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Why did I become a clinical nutritionist?

Today I want to write about why I believe nutrition is one of the best allies we have at our disposal to become happier and more balanced. I used to be the type of person who felt like the type of calories did not matter. I was skeptical about diets (I still am!). I used to think that my genes were responsible for all my health issues, which were invisible to the naked eye. When someone is slender, it is automatically assumed that such a person is healthy. That assumption could be very far from the truth. I have known plenty of people whose weight is within the considered healthy parameters, yet they are not healthy.

When I finished my master’s degree in library science at UCLA, I wanted to go back to school to study something different – I was thinking of business, but that did not appeal to me enough, so that idea was idle for a long time. I waited a few years and was blessed with working with residents in a newly ACGME accredited program. I jumped into the opportunity because I thought working with residents would help me change the future of healthcare. While working there, the job’s demands were not that favorable, even though I loved my residents. After almost four years, the commute was strenuous; I found a position closer to home.

By the time I started working at my new job, my health had deteriorated rapidly, and I was getting no answers anywhere. I had visited many specialists, and their responses were always inconclusive. However, my new primary care physician gave me a questionnaire. Based on a few answers on a paper, I was diagnosed with fibromyalgia.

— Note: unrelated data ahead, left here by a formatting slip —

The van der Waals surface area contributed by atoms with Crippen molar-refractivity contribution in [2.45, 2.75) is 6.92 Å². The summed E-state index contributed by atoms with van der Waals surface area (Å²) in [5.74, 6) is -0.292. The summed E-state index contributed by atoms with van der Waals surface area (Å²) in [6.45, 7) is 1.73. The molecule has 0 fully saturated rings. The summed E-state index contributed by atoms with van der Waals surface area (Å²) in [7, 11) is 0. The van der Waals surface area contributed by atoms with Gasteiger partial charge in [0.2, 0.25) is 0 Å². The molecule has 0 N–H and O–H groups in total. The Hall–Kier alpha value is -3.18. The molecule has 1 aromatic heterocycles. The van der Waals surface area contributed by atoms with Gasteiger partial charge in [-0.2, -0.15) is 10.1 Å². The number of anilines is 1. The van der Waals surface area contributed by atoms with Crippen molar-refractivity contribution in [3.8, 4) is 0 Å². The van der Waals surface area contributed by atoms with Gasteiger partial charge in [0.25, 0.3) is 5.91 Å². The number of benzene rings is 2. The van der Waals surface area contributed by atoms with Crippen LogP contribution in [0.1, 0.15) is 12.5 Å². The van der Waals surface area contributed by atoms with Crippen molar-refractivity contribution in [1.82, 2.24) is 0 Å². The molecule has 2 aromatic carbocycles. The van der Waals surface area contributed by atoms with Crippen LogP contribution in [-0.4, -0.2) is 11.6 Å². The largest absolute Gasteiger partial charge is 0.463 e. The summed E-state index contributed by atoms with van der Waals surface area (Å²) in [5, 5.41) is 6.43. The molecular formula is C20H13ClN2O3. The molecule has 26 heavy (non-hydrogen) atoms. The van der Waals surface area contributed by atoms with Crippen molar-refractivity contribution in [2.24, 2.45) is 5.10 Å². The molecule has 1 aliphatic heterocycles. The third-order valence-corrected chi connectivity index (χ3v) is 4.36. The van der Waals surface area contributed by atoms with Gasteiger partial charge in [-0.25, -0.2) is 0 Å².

When I went back to my office after my doctor’s visit, a co-worker, seeing me all distressed, asked me what was wrong. When I told her, she said my sister is following a diet, I am not sure what it is, but it works for her. I asked her to find me the author’s name and the book’s title. It is a guy, I can’t remember his name, but he has a book. I will let you know, she said. She did give me the name of the book. I looked him up, and I fell in love with the pillars he based his recommendations. When I looked him up, I saw vegetables and fruits, herbs and spirituality. That was the message that came across. For some reason, that resonated with me, and I kept on reading. It was May of 2018, and my life has changed since then. My health has improved, and I am now a nutritionist trying to teach others what to do when all doors seem closed. May is mental health awareness, and I wanted to say to those who feel weighed down by the stress that signs and symptoms bring to anyone’s life: there are ways to manage, improve and get better. There is hope. There are answers. Don’t despair.

Nutrition imbalances might be related to how you feel and even how you think. There are many ways to restore your body’s balance and add happiness to your life. It takes effort, and you need to be willing to make changes. Only you know if you are ready to start.

But when you are ready, know that people out there care and will help you overcome your nutritional imbalances. My journey was lonely with lots of trials and errors; yours doesn’t have to be. Eating well is an effort for some of us. Knowing what to eat can also be challenging. Much of the way we relate to food has to do with behaviors that we observed or lived in our childhood.

A clinical nutritionist is an expert that can help you make the changes and create new habits, including lifestyle modifications that will benefit you in the long run.

Licensed Dietitian Nutritionist

Clinical nutritionists look at the root cause of the problem. We don’t work alone, and sometimes referring clients out is needed. But we can address several issues that might be a mystery altogether. Let a clinical nutritionist be a detective and give you the tools to empower yourself nutritionally.

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